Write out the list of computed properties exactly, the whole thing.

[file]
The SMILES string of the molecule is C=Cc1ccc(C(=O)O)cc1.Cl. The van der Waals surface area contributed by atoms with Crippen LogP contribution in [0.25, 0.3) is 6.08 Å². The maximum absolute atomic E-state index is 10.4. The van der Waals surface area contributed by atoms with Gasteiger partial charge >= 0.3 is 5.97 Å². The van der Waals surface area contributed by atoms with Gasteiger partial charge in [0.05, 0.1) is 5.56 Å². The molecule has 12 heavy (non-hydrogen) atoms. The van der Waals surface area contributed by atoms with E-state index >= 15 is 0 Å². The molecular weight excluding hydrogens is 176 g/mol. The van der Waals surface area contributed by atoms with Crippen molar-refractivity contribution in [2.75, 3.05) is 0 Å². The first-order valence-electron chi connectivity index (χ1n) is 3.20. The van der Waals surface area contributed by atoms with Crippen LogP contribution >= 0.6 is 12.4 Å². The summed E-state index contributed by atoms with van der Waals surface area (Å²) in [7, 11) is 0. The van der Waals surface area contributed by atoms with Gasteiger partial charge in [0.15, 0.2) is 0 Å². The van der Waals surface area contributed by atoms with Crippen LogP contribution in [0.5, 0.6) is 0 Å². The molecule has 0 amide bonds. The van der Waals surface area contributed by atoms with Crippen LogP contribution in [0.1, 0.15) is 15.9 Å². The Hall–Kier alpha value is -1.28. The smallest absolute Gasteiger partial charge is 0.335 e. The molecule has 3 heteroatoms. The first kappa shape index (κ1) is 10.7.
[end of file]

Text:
The SMILES string of the molecule is C=Cc1ccc(C(=O)O)cc1.Cl. The van der Waals surface area contributed by atoms with Crippen LogP contribution in [0.25, 0.3) is 6.08 Å². The maximum absolute atomic E-state index is 10.4. The van der Waals surface area contributed by atoms with Gasteiger partial charge >= 0.3 is 5.97 Å². The van der Waals surface area contributed by atoms with Gasteiger partial charge in [0.05, 0.1) is 5.56 Å². The molecule has 12 heavy (non-hydrogen) atoms. The van der Waals surface area contributed by atoms with E-state index >= 15 is 0 Å². The molecular weight excluding hydrogens is 176 g/mol. The van der Waals surface area contributed by atoms with Crippen molar-refractivity contribution in [2.75, 3.05) is 0 Å². The first-order valence-electron chi connectivity index (χ1n) is 3.20. The van der Waals surface area contributed by atoms with Crippen LogP contribution >= 0.6 is 12.4 Å². The summed E-state index contributed by atoms with van der Waals surface area (Å²) in [7, 11) is 0. The van der Waals surface area contributed by atoms with Gasteiger partial charge in [0.15, 0.2) is 0 Å². The van der Waals surface area contributed by atoms with Crippen LogP contribution in [0.5, 0.6) is 0 Å². The molecule has 0 amide bonds. The van der Waals surface area contributed by atoms with Crippen LogP contribution in [0.1, 0.15) is 15.9 Å². The Hall–Kier alpha value is -1.28. The smallest absolute Gasteiger partial charge is 0.335 e. The molecule has 3 heteroatoms. The first kappa shape index (κ1) is 10.7.